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Anxiety often causes us so much distress because once it starts, it can feel impossible to stop. We struggle with the tension in our body, while our thoughts, our heart rate, and our breath are racing out of control.
Once we've experienced an intense attack of anxiety or panic, any small inkling of the same feeling can terrify us. Our feelings of anxiety make us more anxious and stressed, and we might begin to feel crazy and hopeless.
People might say to us, "you just need to relax," "it's no big deal," "it's all in your head," and "just take a deep breath." These comments, while well-meant, often feel like more pressure, and the opposite of supportive.
Anxiety is something that happens in our bodies. It's not caused by our negative thoughts, but once it starts, we might start dwelling on the sensations of stress and tension in our bodies that we can't seem to shift. Perhaps we think about all the reasons we feel stressed, or feel crazy and stupid for not knowing what to do to change our experience.
Then, in the course of life, we only need to engage these interventions when our baseline stress starts to creep up again. We would never say we've brushed our teeth perfectly, and will never have to brush our teeth again. But we often act as if we should be able to handle our stress without doing the daily maintenance required to release tightness from our muscles and tension from our bodies. When our practices of stress reduction are as ordinary as our tooth cleaning regimen, we will have succeeded in normalizing stress as an ordinary human experience.
Finally, once we have reduced our baseline stress levels, we'll turn our attention to our stress-reduction maintenance plan. What are our daily and weekly practices that reduce stress in the body. We might consider physical activities like exercise and dancing, bodywork and cuddling to soften the holding patterns in our muscles, and journaling, art making, meditation, and other soothing practices that help us calm down and get into a flow state.
Email to be added to the waiting list for a future webinar version of the Managing Anxiety course.
The antidote to all this anxiety is to work from the "body up" not the "head down." In this course, we will focus on practices that feature 1) intensity 2) repetition and 3) consciousness. We need intensity to engage the limbic brain. The limbic brain is the site of emotions and the limbic memory is where we store traumatic memories. It takes intensity to rewrite the limbic memory. "Just breathing" is often not enough shift the fear cycle that starts when we experience the constellation of tension in our body that we associate with anxiety. Each person reacts differently to the anxiety intervention practices; it's important to find the right practice for you.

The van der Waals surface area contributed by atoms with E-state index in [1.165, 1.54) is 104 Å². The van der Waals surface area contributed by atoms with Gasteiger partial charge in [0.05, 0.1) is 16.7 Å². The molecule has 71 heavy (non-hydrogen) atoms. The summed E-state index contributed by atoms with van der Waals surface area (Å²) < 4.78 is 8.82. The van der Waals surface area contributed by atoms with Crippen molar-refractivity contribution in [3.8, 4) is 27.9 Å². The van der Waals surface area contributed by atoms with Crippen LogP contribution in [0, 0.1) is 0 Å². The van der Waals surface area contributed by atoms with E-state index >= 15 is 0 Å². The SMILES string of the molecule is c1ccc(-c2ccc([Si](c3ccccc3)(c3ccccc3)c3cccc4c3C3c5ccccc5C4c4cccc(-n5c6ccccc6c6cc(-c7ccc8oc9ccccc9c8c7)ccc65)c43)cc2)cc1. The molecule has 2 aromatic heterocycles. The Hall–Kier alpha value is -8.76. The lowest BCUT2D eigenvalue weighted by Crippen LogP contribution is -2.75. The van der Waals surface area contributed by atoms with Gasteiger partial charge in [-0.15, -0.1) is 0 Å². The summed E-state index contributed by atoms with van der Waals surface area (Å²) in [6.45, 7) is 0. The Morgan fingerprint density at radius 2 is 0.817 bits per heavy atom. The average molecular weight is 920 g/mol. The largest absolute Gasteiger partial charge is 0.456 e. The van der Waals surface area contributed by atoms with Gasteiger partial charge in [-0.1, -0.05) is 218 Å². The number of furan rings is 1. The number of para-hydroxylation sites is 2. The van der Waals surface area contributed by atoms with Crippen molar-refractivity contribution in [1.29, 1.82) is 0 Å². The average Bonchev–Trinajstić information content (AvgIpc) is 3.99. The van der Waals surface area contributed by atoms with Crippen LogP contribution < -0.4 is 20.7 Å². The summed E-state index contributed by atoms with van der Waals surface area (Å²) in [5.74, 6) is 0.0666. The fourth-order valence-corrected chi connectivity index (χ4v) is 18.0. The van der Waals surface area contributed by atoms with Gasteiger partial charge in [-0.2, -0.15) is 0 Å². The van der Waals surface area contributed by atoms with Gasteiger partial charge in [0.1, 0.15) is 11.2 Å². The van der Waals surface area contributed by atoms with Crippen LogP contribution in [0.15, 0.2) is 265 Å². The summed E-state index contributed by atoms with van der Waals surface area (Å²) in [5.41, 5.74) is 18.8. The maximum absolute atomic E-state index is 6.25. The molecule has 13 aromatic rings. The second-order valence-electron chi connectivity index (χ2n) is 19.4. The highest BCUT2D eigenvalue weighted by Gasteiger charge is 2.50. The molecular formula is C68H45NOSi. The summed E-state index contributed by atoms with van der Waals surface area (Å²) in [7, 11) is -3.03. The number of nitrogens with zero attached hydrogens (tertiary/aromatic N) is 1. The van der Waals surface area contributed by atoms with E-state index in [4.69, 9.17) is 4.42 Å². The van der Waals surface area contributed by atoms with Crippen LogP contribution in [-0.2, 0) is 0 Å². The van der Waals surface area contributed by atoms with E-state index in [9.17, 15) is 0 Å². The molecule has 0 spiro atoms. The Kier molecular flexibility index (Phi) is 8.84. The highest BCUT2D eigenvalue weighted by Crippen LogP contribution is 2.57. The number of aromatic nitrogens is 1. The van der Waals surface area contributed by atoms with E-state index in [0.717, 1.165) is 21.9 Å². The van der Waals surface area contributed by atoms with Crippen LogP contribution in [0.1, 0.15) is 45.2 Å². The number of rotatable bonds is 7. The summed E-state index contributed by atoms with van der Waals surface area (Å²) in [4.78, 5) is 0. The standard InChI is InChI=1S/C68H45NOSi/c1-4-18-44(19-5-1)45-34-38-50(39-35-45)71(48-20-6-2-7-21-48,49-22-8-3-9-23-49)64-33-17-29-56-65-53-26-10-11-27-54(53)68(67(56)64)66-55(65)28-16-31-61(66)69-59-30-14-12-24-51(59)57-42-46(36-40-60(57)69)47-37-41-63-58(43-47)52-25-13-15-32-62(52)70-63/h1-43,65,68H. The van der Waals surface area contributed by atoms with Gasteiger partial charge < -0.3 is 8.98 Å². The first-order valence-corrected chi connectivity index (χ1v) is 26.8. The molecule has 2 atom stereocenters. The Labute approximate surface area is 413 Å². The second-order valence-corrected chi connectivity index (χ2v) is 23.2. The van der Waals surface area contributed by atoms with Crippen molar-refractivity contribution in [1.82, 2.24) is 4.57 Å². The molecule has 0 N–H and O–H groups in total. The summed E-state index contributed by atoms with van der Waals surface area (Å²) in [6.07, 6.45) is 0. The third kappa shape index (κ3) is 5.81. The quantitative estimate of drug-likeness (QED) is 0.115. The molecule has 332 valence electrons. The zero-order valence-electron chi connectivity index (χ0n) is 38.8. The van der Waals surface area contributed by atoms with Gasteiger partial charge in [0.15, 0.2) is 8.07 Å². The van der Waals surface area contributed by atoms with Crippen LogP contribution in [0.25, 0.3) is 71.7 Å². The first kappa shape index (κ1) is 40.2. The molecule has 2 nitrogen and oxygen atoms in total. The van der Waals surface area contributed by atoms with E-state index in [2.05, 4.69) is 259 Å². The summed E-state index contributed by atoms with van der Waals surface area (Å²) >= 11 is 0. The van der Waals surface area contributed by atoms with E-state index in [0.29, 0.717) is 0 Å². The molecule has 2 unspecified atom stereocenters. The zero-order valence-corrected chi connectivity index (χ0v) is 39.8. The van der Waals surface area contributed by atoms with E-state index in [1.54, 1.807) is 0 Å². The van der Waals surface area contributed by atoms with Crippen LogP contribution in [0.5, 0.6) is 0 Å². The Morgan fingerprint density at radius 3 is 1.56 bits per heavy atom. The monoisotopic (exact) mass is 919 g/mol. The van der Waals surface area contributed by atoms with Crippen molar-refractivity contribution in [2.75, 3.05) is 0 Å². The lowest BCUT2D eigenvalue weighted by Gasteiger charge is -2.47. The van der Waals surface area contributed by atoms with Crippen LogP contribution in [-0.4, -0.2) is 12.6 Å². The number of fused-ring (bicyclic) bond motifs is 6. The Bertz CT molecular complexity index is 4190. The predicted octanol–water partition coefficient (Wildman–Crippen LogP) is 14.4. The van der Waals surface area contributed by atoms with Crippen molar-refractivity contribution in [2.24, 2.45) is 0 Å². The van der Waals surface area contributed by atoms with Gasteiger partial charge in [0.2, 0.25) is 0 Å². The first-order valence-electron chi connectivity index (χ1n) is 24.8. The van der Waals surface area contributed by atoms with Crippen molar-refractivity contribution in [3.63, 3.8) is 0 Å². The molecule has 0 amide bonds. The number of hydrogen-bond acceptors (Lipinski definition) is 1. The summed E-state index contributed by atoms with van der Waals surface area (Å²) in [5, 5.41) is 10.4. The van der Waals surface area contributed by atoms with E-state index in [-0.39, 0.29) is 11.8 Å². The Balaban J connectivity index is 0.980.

Once we have discovered a successful intervention with your acute anxiety, we will begin to work on your baseline stress. On a scale from zero to ten, where zero equals no stress in the body, one or two is stress in the body we can put our attention on and let go of, and three to seven is stress in the body we can put our attention on but are unable to release. When we get to eight, nine and ten on the stress scale, it can feel like we're having an anxiety attack!
Often we will wake up and start our day at a five or a six on the stress scale. If just one or two stressful things happen in our day, the existing tension in our bodies might skyrocket us right into an anxiety attack. What we will do during this course is pay attention to our stress on the stress scale, and bring our stress down under three starting in the mornings, throughout the day, and then at night before we go to bed.
By reducing our stress regularly, we build trust in our wise adult consciousness to have a contingent, appropriate response to our experience. We repeat the practice throughout the day because it takes 300 repetitions to get something into muscle memory, and 3000 repetitions to change from one thing to another. And we do the practice with intensity to rewrite the limbic memory.
"Each of us is a detective for our own bodies, life circumstances, and the interventions that help us reduce our embodied tension. Once we've discovered our personal regimen, we return to it again and again. The more we practice, the more likely we are to associate relaxation with our practice. This positive association can increase the success of any single intervention. As with most things, we usually get better at stress reduction the more we do it."
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